Guns and School Shootings, a Hard Conversation.

I married a gentle, quiet man, who grew up hunting and fishing. We have five sons. At eight-years-old, our boys get to go hunting with him. They learn how to prepare for hunting by studying deer behavior and patterns in the woods and they get to watch gun preparation and care. They also get to shoot at a local gun range. When the time comes they sit with my husband while he hunts.

By age nine, if they have earned the privilege through trust and developed skill, they get to hunt with my husband. Last fall our third born got his first deer. Between my husband and oldest three sons, we have six deer to eat for the year and were able to give one away. As a family, we own nine hunting guns. They are kept in a gun safe under lock when not used.

With four hunters in our family, we have talked about guns in our home for years. Due to national news reports and curious children, we have talked about shootings in our home for at least two years. The increased news regarding police-officers and deaths began the conversation. School shootings have continued the conversation. It is a conversation no one wants to have.

I remember where I was when the Paducah, KY school shooting was on the news December 1, 1997. It seemed unreal.

I remember where I was when the Columbine school shooting was announced April 20, 1999. It was horrifying.

Last week, I was home with two sick kids when the Marjory Stoneman Douglas High School shooting in Parkland, Florida was announced. It was no longer unreal or horrifying. It was too normal for me and my kids.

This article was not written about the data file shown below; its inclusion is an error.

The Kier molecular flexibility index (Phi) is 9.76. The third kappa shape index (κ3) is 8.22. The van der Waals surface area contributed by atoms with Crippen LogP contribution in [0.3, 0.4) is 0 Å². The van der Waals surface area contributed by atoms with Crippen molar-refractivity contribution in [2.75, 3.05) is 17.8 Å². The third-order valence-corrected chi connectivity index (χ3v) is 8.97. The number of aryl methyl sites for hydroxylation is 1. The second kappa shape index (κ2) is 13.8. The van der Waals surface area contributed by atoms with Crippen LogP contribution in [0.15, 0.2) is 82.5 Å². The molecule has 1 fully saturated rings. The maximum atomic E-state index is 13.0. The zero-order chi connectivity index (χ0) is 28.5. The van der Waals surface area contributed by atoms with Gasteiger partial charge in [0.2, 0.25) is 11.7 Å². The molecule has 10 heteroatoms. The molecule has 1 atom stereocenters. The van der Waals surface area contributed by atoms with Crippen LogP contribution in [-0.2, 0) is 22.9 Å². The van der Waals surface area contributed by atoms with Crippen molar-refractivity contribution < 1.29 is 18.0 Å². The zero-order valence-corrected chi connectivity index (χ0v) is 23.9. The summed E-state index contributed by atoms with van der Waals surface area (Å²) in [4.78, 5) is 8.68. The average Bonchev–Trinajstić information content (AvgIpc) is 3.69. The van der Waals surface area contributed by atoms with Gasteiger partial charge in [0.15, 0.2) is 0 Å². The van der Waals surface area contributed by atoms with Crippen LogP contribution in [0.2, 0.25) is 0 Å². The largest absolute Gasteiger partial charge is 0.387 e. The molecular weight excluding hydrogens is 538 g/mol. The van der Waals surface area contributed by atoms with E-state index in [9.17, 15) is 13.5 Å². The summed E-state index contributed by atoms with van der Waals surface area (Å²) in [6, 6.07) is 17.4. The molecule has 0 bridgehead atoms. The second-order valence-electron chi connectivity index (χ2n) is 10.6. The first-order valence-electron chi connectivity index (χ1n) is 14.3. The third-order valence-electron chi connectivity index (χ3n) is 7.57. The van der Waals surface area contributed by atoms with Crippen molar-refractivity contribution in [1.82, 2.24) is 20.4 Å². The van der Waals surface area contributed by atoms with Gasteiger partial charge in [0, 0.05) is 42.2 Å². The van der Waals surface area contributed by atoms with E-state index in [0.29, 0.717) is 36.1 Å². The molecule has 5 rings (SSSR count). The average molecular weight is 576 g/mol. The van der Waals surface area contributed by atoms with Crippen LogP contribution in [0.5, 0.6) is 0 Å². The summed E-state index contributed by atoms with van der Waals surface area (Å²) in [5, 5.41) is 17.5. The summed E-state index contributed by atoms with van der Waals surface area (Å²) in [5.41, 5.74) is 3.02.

People said nothing would change. If nothing changed after Sandy Hook, then we were doomed to simply be a nation riddled with school shootings. But something has changed.

This most recent school shooting followed by countless copy-cat threats, one in my own county, has awoken us to the reality that this is not a problem for some, but a problem for me, for all of us.

20 years of increased school shootings and threats of shootings have pushed us to action. We are no longer reeling from the shock, we are moving into action.

For some that will mean speaking out and marching like kids in Florida.

For most of us, that will mean we choose to engage this hard conversation with our kids because we must.

How do we have this hard conversation with our kids?

Five practices from A Life Shared: Meaningful Conversations with Our Kids can guide you through this hard conversation.

Embrace the awkward. Kids are dying in schools. My school district handled a threat last weekend. No one wants to talk about this, but we really don’t have that luxury anymore. Talk about it as adults. There is a huge role in this conversation for Adult Conversation Only (ACO). Talk about it as a family, family conversation only (FCO). Talk about it more pointedly with your older kids, one-on-one conversation.

Be honest. Yes, our kids could live through a school shooting. They know that. It’s time for us to empower innocence in our kids without being naïve as parents. Share your feelings with one another as adults. Let your kids share their feelings with you.

Keep it simple. Only answer the questions your kids ask or address one point if you began the conversation. Do not turn the conversation into a monologue where you sound like Charlie Brown’s school teacher “waa waa waaa” because your kids will check-out. Sometimes naming something and letting your kids know you are there for them is enough to begin the conversation. This is not a one-and-done kind of conversation.

Use terms that make sense to them. This will vary for different age kids. Just make sure you talk at their level with vocabulary they understand. If you need to introduce a new word, define it in simple terms.